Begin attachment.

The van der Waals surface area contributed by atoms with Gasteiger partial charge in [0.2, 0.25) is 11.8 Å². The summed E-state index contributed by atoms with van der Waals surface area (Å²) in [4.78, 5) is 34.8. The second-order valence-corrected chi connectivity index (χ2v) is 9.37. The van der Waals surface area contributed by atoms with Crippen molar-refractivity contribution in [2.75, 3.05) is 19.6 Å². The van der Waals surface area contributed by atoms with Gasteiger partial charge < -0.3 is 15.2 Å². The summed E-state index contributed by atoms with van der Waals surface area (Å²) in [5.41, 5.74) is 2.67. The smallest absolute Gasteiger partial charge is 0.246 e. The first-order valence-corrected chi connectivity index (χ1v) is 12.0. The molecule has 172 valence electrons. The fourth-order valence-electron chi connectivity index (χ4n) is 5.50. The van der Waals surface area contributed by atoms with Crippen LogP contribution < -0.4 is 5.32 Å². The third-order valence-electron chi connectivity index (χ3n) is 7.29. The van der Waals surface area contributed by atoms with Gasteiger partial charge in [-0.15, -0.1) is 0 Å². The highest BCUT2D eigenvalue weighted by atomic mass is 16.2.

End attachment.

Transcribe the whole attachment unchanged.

The van der Waals surface area contributed by atoms with Gasteiger partial charge in [0.2, 0.25) is 11.8 Å². The summed E-state index contributed by atoms with van der Waals surface area (Å²) in [4.78, 5) is 34.8. The second-order valence-corrected chi connectivity index (χ2v) is 9.37. The van der Waals surface area contributed by atoms with Crippen molar-refractivity contribution in [2.75, 3.05) is 19.6 Å². The van der Waals surface area contributed by atoms with Gasteiger partial charge < -0.3 is 15.2 Å². The summed E-state index contributed by atoms with van der Waals surface area (Å²) in [5.41, 5.74) is 2.67. The smallest absolute Gasteiger partial charge is 0.246 e. The first-order valence-corrected chi connectivity index (χ1v) is 12.0. The molecule has 172 valence electrons. The fourth-order valence-electron chi connectivity index (χ4n) is 5.50. The van der Waals surface area contributed by atoms with Crippen LogP contribution < -0.4 is 5.32 Å². The third-order valence-electron chi connectivity index (χ3n) is 7.29. The van der Waals surface area contributed by atoms with Gasteiger partial charge in [-0.15, -0.1) is 0 Å². The highest BCUT2D eigenvalue weighted by atomic mass is 16.2.